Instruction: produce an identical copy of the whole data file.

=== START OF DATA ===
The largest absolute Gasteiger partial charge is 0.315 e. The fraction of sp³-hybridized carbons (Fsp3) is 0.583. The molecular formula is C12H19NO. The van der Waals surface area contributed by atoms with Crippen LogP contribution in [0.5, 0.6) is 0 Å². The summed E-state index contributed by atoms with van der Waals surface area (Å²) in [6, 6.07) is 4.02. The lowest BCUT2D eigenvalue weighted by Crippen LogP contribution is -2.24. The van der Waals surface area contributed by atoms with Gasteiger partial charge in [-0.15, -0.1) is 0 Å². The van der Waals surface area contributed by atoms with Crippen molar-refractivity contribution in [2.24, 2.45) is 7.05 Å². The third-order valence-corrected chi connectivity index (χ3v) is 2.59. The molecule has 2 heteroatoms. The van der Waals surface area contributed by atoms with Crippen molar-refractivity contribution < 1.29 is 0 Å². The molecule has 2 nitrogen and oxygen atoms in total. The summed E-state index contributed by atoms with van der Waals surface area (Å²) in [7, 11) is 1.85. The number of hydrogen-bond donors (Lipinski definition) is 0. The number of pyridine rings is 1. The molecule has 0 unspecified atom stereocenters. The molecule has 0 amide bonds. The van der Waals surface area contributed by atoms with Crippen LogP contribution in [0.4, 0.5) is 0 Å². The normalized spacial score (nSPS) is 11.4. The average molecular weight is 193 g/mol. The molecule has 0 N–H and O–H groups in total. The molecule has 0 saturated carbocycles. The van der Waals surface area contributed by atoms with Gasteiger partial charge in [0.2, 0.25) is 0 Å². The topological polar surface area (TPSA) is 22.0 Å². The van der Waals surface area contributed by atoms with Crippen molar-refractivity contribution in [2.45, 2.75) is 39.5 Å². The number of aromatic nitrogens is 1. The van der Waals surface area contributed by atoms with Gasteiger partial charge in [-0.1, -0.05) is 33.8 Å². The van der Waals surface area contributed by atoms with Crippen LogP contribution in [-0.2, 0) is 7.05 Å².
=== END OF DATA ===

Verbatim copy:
The largest absolute Gasteiger partial charge is 0.315 e. The fraction of sp³-hybridized carbons (Fsp3) is 0.583. The molecular formula is C12H19NO. The van der Waals surface area contributed by atoms with Crippen LogP contribution in [0.5, 0.6) is 0 Å². The summed E-state index contributed by atoms with van der Waals surface area (Å²) in [6, 6.07) is 4.02. The lowest BCUT2D eigenvalue weighted by Crippen LogP contribution is -2.24. The van der Waals surface area contributed by atoms with Gasteiger partial charge in [-0.15, -0.1) is 0 Å². The van der Waals surface area contributed by atoms with Crippen molar-refractivity contribution in [2.24, 2.45) is 7.05 Å². The third-order valence-corrected chi connectivity index (χ3v) is 2.59. The molecule has 2 heteroatoms. The van der Waals surface area contributed by atoms with Crippen molar-refractivity contribution < 1.29 is 0 Å². The molecule has 2 nitrogen and oxygen atoms in total. The summed E-state index contributed by atoms with van der Waals surface area (Å²) in [7, 11) is 1.85. The number of hydrogen-bond donors (Lipinski definition) is 0. The number of pyridine rings is 1. The molecule has 0 unspecified atom stereocenters. The molecule has 0 amide bonds. The van der Waals surface area contributed by atoms with Crippen LogP contribution in [0.4, 0.5) is 0 Å². The normalized spacial score (nSPS) is 11.4. The average molecular weight is 193 g/mol. The molecule has 0 N–H and O–H groups in total. The molecule has 0 saturated carbocycles. The van der Waals surface area contributed by atoms with Gasteiger partial charge in [0.2, 0.25) is 0 Å². The topological polar surface area (TPSA) is 22.0 Å². The van der Waals surface area contributed by atoms with Crippen molar-refractivity contribution in [2.45, 2.75) is 39.5 Å². The number of aromatic nitrogens is 1. The van der Waals surface area contributed by atoms with Gasteiger partial charge in [-0.1, -0.05) is 33.8 Å². The van der Waals surface area contributed by atoms with Crippen LogP contribution in [-0.2, 0) is 7.05 Å².